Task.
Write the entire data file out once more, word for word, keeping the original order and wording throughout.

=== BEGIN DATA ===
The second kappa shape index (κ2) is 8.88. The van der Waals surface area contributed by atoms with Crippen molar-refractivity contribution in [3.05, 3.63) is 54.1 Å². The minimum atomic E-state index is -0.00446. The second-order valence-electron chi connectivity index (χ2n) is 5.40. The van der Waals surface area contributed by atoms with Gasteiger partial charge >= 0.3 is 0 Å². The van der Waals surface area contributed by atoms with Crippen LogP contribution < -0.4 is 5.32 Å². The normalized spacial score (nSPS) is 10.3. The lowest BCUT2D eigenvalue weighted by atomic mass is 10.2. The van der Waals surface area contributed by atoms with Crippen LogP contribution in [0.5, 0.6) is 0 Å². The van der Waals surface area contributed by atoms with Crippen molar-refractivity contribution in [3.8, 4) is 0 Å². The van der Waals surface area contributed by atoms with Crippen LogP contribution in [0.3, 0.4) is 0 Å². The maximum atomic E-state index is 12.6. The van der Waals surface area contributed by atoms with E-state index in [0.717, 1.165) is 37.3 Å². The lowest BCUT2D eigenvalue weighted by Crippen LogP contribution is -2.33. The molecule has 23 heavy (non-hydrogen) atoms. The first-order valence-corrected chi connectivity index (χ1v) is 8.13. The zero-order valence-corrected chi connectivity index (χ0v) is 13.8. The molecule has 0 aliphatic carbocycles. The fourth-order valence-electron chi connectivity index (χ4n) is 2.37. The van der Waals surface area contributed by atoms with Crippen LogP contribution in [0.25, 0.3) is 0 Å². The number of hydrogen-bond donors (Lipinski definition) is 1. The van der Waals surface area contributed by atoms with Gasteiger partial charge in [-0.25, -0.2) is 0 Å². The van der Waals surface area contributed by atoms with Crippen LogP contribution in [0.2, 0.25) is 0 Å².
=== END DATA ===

The second kappa shape index (κ2) is 8.88. The van der Waals surface area contributed by atoms with Crippen molar-refractivity contribution in [3.05, 3.63) is 54.1 Å². The minimum atomic E-state index is -0.00446. The second-order valence-electron chi connectivity index (χ2n) is 5.40. The van der Waals surface area contributed by atoms with Gasteiger partial charge >= 0.3 is 0 Å². The van der Waals surface area contributed by atoms with Crippen LogP contribution < -0.4 is 5.32 Å². The normalized spacial score (nSPS) is 10.3. The lowest BCUT2D eigenvalue weighted by atomic mass is 10.2. The van der Waals surface area contributed by atoms with Crippen LogP contribution in [0.5, 0.6) is 0 Å². The van der Waals surface area contributed by atoms with Crippen molar-refractivity contribution in [3.8, 4) is 0 Å². The van der Waals surface area contributed by atoms with Crippen LogP contribution in [0.3, 0.4) is 0 Å². The maximum atomic E-state index is 12.6. The van der Waals surface area contributed by atoms with E-state index in [0.717, 1.165) is 37.3 Å². The lowest BCUT2D eigenvalue weighted by Crippen LogP contribution is -2.33. The molecule has 23 heavy (non-hydrogen) atoms. The first-order valence-corrected chi connectivity index (χ1v) is 8.13. The zero-order valence-corrected chi connectivity index (χ0v) is 13.8. The molecule has 0 aliphatic carbocycles. The fourth-order valence-electron chi connectivity index (χ4n) is 2.37. The van der Waals surface area contributed by atoms with Crippen LogP contribution in [0.25, 0.3) is 0 Å². The number of hydrogen-bond donors (Lipinski definition) is 1. The van der Waals surface area contributed by atoms with Gasteiger partial charge in [-0.25, -0.2) is 0 Å². The van der Waals surface area contributed by atoms with Crippen LogP contribution in [0.2, 0.25) is 0 Å².